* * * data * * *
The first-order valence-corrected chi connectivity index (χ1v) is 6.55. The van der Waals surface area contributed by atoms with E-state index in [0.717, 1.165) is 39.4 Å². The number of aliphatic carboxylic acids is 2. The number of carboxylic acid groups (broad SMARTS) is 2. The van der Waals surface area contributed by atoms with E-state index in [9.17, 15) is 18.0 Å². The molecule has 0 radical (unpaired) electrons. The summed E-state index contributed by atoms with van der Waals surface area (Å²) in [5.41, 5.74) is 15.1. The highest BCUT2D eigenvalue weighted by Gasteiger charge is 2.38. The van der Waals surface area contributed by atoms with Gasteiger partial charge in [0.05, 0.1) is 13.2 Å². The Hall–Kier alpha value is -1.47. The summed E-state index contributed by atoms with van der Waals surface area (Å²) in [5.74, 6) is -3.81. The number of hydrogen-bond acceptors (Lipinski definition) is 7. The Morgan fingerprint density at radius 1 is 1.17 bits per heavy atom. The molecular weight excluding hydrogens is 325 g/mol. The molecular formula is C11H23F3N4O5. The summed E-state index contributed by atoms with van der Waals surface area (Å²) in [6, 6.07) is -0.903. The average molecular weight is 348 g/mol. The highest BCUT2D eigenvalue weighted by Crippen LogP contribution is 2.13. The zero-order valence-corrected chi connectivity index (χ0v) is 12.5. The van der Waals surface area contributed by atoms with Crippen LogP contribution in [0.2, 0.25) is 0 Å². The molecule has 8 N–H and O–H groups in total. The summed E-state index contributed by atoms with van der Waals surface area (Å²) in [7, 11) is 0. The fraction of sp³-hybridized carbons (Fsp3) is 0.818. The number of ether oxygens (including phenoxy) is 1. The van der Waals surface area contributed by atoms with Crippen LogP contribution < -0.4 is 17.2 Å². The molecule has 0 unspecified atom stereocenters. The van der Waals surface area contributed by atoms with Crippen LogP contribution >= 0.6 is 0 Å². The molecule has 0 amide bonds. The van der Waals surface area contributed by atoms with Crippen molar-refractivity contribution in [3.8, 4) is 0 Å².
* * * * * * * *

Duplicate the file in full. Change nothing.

The first-order valence-corrected chi connectivity index (χ1v) is 6.55. The van der Waals surface area contributed by atoms with E-state index in [0.717, 1.165) is 39.4 Å². The number of aliphatic carboxylic acids is 2. The number of carboxylic acid groups (broad SMARTS) is 2. The van der Waals surface area contributed by atoms with E-state index in [9.17, 15) is 18.0 Å². The molecule has 0 radical (unpaired) electrons. The summed E-state index contributed by atoms with van der Waals surface area (Å²) in [5.41, 5.74) is 15.1. The highest BCUT2D eigenvalue weighted by Gasteiger charge is 2.38. The van der Waals surface area contributed by atoms with Gasteiger partial charge in [0.05, 0.1) is 13.2 Å². The Hall–Kier alpha value is -1.47. The summed E-state index contributed by atoms with van der Waals surface area (Å²) in [5.74, 6) is -3.81. The number of hydrogen-bond acceptors (Lipinski definition) is 7. The Morgan fingerprint density at radius 1 is 1.17 bits per heavy atom. The molecular weight excluding hydrogens is 325 g/mol. The molecular formula is C11H23F3N4O5. The summed E-state index contributed by atoms with van der Waals surface area (Å²) in [6, 6.07) is -0.903. The average molecular weight is 348 g/mol. The highest BCUT2D eigenvalue weighted by Crippen LogP contribution is 2.13. The zero-order valence-corrected chi connectivity index (χ0v) is 12.5. The van der Waals surface area contributed by atoms with Crippen LogP contribution in [0.2, 0.25) is 0 Å². The molecule has 8 N–H and O–H groups in total. The summed E-state index contributed by atoms with van der Waals surface area (Å²) in [7, 11) is 0. The fraction of sp³-hybridized carbons (Fsp3) is 0.818. The number of ether oxygens (including phenoxy) is 1. The van der Waals surface area contributed by atoms with Crippen LogP contribution < -0.4 is 17.2 Å². The molecule has 0 unspecified atom stereocenters. The van der Waals surface area contributed by atoms with Crippen LogP contribution >= 0.6 is 0 Å². The molecule has 0 amide bonds. The van der Waals surface area contributed by atoms with Crippen molar-refractivity contribution in [3.8, 4) is 0 Å².